Welcome our New
Physician Assistants!

Belcher Pic Melinda Belcher
Division of Sports Medicine
Drs. Miller and Brockmeier
Drexel University (2003)
For fun - kayaking, photography, hiking, spending time with her
three dogs.
Milewski Pic Elizabeth Milewski
Spine Center
Dr. Adam Shimer
Yale University (2006)
For fun – surfing, skiing, snowboarding, cooking, fly fishing, and reading on the beach.
Sedlock Pic Jacquelin Sedlock
Orthopaedic Trauma Division
Dr. David Weiss
Lock Haven University
For fun – spending time with family and friends, swimming at the beach, jogging with her dog.
Wilson Pic Chad Wilson
Joints Division
Drs. Brown and Cui
Lock Haven University
For fun – biking, hiking, and playing basketball.

Spine Center
Opens – April 2010

Spine Center1

The UVA Medical Center proudly opened the new Spine Center, in April 2010. It is home to Drs. Frank Shen (Orthopaedic Director), Vincent Arlet, Richard Whitehill, and Adam Shimer. Joining the Orthopaedic Team are faculty from Neurosurgery, including: Drs. Justin Smith (Neurosurgery Director), Mark Shaffrey, Chris Shaffrey, John Jane Sr, and Gregory Helms. The Spine Center is also staffed by a large host of Physician Assistants, Nurse Practioners, nurses, schedulers, receptionists, and other personnel.

Following the recent opening of the UVA Hand Center, the Spine Center seeks to “carry the ball further” in offering comprehensive and consolidated care to their patients.  Spacious and friendly waiting rooms, specialized exam rooms, state-of-the-art equipment, and high-technology diagnostic equipment help to consolidate the services patients deserve.

Upcoming Opportunities
for CME Credits!!

In our continued effort to become instrumental in promoting community wide Orthopaedic learning, Chairman Mark Abel, MD and Vice Chairman A. Bobby Chhabra, MD, would like to announce additional opportunities for Continuing Medical Education credit in the upcoming year. We have invited national leaders in specific fields of Orthopaedic Surgery to speak as visiting professors.

The Dates and Topics are:

  • Foot and Ankle: 01/12/2011
    Dr. Lew Schon – Union Memorial
  • Pediatrics: 02/02/11
    Dr. John Dormans - Children’s Hospital of Philadelphia
  • Hand/Upper Extremity: 04/20/2011
    Dr. Peter Stern - University of Cincinnati
  • Sports Medicine: 06/15/2011 Dr. Jeffrey Abrams – Princeton Orthopaedic and Rehabilitation Associates

These lectures will be held in the Fontaine Conference Room, 400 Ray C. Hunt Drive, 3rd Floor from 7AM – 9AM. Each lecture will count for 2 AMA PRA Category 1 credits. In addition, we will continue with our regularly scheduled Wednesday morning Grand Rounds educational opportunities with presentations from regional, local, resident, and faculty Orthopaedic Surgeons. For additional information on those sessions, please call 434.243.0265. We look forward to continuing and improving our relationship with our community friends and fellow surgeons.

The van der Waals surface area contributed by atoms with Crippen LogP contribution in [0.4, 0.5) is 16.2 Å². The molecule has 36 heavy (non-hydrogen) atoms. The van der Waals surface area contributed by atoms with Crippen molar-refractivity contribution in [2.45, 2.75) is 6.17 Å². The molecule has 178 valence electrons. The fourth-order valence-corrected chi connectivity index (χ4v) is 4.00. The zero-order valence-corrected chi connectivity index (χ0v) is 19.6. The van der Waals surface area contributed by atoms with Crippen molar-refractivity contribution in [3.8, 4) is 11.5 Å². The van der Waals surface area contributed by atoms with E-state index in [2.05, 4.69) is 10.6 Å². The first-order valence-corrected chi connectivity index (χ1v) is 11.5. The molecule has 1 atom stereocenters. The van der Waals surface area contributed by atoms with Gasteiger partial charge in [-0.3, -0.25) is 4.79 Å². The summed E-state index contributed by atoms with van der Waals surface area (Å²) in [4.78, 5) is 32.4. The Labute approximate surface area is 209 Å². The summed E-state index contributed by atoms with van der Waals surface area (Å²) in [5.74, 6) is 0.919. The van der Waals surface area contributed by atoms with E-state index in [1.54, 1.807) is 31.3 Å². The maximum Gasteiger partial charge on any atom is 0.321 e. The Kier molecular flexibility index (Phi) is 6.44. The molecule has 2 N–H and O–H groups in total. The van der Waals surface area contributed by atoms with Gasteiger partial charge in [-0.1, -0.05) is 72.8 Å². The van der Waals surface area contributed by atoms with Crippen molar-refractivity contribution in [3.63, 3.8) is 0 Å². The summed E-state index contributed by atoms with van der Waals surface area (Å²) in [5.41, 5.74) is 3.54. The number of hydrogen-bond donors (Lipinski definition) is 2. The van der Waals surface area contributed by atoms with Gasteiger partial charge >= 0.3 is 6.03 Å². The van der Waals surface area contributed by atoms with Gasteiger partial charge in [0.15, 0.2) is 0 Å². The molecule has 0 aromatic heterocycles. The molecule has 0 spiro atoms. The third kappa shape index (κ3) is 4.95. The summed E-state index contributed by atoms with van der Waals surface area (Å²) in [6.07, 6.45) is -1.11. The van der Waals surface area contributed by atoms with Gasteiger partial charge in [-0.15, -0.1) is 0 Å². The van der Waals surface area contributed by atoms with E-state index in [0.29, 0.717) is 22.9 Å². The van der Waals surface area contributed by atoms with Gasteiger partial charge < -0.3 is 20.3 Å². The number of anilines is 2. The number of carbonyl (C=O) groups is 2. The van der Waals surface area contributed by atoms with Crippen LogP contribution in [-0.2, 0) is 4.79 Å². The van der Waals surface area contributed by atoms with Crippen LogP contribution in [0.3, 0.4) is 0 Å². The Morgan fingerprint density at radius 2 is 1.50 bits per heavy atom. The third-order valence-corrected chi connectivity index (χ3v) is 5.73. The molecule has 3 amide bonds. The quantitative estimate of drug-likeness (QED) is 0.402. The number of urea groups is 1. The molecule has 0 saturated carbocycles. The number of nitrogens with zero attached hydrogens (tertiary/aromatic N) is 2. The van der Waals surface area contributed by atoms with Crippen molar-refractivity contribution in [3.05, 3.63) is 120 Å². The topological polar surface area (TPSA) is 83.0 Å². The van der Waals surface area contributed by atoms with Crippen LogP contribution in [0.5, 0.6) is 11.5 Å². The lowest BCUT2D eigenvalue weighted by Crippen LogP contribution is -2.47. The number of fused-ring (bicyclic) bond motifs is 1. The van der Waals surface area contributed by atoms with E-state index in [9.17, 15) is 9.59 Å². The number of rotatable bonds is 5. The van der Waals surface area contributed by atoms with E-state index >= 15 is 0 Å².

Resident Training Enhancements
Since the enactment of the 80 hour work limit, our Orthopaedic residents have performed on average, 25% fewer surgical procedures during their four year experience. To address this, our Department is developing alternative methods that reinforce patient safety while enhancing training without violation of the work limit hours. Current projects include web-based learning, simulation models and cadaveric training.  Drs. Mark Romness, Thomas Brown and A. Bobby Chhabra have received a two year grant from the Graduate Medical Education Department. The first goal of the grant is to develop web-based learning modules pertaining to low-occurrence but high risk scenarios such as compartment syndrome and cauda equina syndrome. The second goal is to initiate simulation models for interventional procedures. Currently there are limited orthopaedic simulation set- ups available. Adaptation of other simulation devices to orthopaedic situations is planned.

A training program for the residents utilizing cadaver extremities for anatomy and surgical training has been initiated. The extremities were initially obtained from the Thoracic and Cardiovascular Surgery following vein harvesting and left to the Orthopaedic scavengers such as Dr. John Scanelli to use for anatomic dissection. With support from Synthes for the implants, training on surgical approaches, reduction techniques and internal fixation will be used to enhance resident surgical training. The plan is to establish this with a few junior residents per month led by a senior resident and proctored by a faculty member on a monthly rotating schedule. Future extremities will need to be funded through the Department due to lack of regularly scheduled Thoracic and Cardiovascular Surgery training sessions. Establishing cadaveric work shops as part of the resident curriculum will enhance resident education, patient safety and should be attractive to resident applicants. Department Chair Dr. Mark Abel expressed the advantage of “getting experience to junior residents without the pressures of real life situations.”It is possible to incorporate each of these training opportunities within the 80 hour work limit by scheduling the hands on sessions during the 80 hours and the web-based activities on “off times”. The proposed training methods have the benefi t over currently available text and video training with interactive feedback and hands-on experience. The ultimate goal is to provide innovative methods for a safe, interesting and educational experience that enhances the current program without detracting from the time-honored strengths.

Our THANKS to Dr. Mark Romness, Division of Pediatric Orthopaedics, who contributed the content for this article.

Spine Center6

Saw Bones in foam used to practice surgical procedures.

Spine Center7

Spine Fellow Woojin Cho prepares cadaveric spine segment for instrumentation.

-Back to Top-